Home to one of the most successful experiments in municipal funded broadband, Tennessee is working diligently to prevent that experiment from improving data and energy infrastructure throughout the rest of the state. Now a new bill will fund ISP’s through tax payer funds, instead of expanding on city funded fiber? Why?
I wrote a book! If you want to take your smartphone photography and video skills up a notch, you’ll want to read my book! ‘Take Better Photos: Smartphone Photography for Noobs!’ is now available – http://amzn.to/1LZMa52
Competition folks. I want more competition. AT&T is pushing forward with their GigaPower fiber internet roll out, and it looks like a major ISP finally has their sights on the Los Angeles Metro area.
“Fast, affordable Internet is essential for today’s cities,” said Los Angeles Mayor Eric Garcetti. “Having high-speed digital communications infrastructure is as important as ensuring that we can efficiently deliver electricity, transportation, clean water, and lighted streets to Angelenos. The ultra-fast AT&T Gigapower service will help L.A.’s students, entrepreneurs, and families succeed and help our city’s economy grow.”
Starting with West Palm Beach, Big Blue will be expanding their gigabit footprint over 2016 for businesses and residential areas. This expansion follows their merger with DirectTV which U-Verse customer can subscribe to for multimedia content.
In covering the state of broadband internet access in the United States, we’ve been seeing pockets of incredible speed increases. Usually built on projects like Google Fiber, or communities coming together to fund their own fiber roll out paid for by taxes and grants.
Chattanooga Tennessee was the first city in the United States to offer up true gigabit fiber internet to consumers and businesses. Today they become the third city in America to offer a 10 Gigabit per second data speed, following Springfield Vermont and Salisbury North Carolina. None of these offerings are supplied by traditional cable or fiber providers like Comcast or Verizon. Continue reading “Chattanooga Increases Fiber Internet Speeds to 10Gbps”
The fastest way to improve an industry’s service or pricing is to introduce more competition. For the broadband industry, we’ve been watching traditional cable and DSL providers scramble to improve their offerings in areas where Google or publicly funded efforts are rolling out fiber to home internet.
AT&T has announced plans to match Google’s price and performance in areas around Kansas City. Gigabit broadband will cost $70, and combined with a basic TV package will increase that rate to $120.
It’s interesting to note that AT&T will also be courting businesses as Google currently only offers their fiber solution to residential areas. AT&T is already operating their “Gigapower” version of U-Verse in Austin, and there has been talk of expanding to more areas around the country this year. Moving to Kansas City is a clear shot at the area Google started their fiber roll out.
With Google announcing more cities on their list for gigabit internet, it would seem the broadband market might be heating up a bit, especially as cable providers like Time Warner and Comcast seem ill-equipped to offer competitive speeds and pricing compared to fiber providers.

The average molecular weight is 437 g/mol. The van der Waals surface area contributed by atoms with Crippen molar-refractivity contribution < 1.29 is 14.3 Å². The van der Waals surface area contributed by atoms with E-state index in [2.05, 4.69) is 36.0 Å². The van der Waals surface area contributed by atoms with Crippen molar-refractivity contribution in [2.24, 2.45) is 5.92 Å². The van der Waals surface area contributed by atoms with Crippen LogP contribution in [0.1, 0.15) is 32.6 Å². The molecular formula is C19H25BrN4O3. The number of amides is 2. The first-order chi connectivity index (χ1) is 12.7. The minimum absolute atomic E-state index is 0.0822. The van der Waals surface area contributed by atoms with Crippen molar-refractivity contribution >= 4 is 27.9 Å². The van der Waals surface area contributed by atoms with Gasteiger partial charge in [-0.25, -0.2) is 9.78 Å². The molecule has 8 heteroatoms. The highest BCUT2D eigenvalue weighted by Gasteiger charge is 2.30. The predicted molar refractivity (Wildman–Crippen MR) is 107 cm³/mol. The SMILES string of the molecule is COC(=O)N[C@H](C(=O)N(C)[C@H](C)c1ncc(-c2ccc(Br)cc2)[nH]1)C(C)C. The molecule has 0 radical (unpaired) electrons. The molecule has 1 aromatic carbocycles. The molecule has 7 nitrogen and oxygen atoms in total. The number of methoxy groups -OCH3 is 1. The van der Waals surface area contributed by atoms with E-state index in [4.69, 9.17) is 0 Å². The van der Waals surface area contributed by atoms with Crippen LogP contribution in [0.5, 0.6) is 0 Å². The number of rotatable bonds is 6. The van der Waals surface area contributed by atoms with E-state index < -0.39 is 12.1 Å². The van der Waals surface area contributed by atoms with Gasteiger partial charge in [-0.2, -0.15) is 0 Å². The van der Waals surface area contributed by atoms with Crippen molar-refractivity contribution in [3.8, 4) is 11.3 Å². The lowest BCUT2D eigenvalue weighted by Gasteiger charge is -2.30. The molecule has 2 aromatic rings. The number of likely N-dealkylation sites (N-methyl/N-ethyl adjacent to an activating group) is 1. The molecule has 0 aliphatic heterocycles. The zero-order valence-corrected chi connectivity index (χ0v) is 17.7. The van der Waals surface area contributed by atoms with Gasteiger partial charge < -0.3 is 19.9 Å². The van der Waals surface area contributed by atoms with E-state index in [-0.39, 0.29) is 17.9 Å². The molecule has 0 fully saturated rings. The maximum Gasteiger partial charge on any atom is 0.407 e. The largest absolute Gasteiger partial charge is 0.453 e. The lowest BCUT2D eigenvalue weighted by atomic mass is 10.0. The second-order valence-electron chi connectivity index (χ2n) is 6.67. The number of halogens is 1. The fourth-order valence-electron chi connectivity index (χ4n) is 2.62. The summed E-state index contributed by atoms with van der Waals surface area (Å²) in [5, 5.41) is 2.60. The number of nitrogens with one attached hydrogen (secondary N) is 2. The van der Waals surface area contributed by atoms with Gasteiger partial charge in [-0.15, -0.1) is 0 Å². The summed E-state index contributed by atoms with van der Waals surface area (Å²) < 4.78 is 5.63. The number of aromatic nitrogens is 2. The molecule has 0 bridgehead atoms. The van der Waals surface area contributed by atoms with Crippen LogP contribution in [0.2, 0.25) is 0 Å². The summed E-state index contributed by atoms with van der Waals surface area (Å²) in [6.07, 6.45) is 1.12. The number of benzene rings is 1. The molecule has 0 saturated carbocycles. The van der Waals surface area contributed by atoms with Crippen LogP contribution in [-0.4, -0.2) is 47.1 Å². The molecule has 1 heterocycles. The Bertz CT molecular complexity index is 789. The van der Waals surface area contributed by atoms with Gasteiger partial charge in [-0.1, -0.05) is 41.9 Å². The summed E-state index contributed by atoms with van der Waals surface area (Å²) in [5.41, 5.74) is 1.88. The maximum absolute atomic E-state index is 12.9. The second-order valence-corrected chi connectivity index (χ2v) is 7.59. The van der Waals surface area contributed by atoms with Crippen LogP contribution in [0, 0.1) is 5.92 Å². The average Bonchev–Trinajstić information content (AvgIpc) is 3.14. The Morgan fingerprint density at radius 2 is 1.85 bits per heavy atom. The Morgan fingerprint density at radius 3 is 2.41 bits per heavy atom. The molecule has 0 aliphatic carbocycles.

The problem companies face when communities lack competition for services like Internet? The community might try to roll their own.
There are laws on the books in twenty states preventing communities from building out their own public high speed and fiber broadband, but communities in Kansas and Colorado are looking to move forward on their own local offerings.
Seven cities and counties in Colorado voted during the last election to exercise an escape clause in their anti-competition legislation. All that was required was allowing a community to take a vote on the matter, and every community that put it up for a vote had it pass by a large margin. Boulder Colorado passed their measure with 84% of the voter turnout supporting it.
It’s a happy week for High Speed Internet junkies in Austin!
Google Fiber is getting the ball rolling in the south and southeast areas of the city for homes, apartments, and small businesses. Full Gigabit broadband will start at $70 a month, $130 a month will land you over 150 TV channels, and the fantastic free option remains for customers who pay a one time $300 construction fee, with speeds topping out at 5Mbps.
If you’re in the area and want to sign up, make sure you check out Google’s deadlines as they focus on building out the fiber in small pieces of each city. Congrats Austin! Hopefully someday, in my lifetime, the rest of us can join you in having truly fast internet access… Sigh… Someday…
Progress people! Big Blue is rolling out more gigabit fiber, and the next two cities on their list will be Chicago and Atlanta.
Gigapower U-Verse is currently available in the Austin, Dallas, and Fort Worth areas, and will also be launched soon in Atlanta, Charlotte, Cupertino, Greensboro, Houston, Jacksonville, Fla., Miami, Nashville, Overland Park, Kan., Raleigh-Durham, San Antonio, St. Louis and Winston-Salem markets.
1000Mbps broadband folks. ONE THOUSAND! Remember that every time you see a cable or DSL ad…
AT&T is announcing plans to introduce their “Gigapower” U-Verse service to more areas. The first city in California to receive full duplex gigabit broadband?
Yes Apple’s home town will be getting data speeds 10 times faster than the beefiest cable offerings around these parts. Specific locations and dates will be announced soon, and San Jose, CA is also in consideration for a future fiber roll out.
Any company want to light up Los Angeles? Any one? Full AT&T PR below.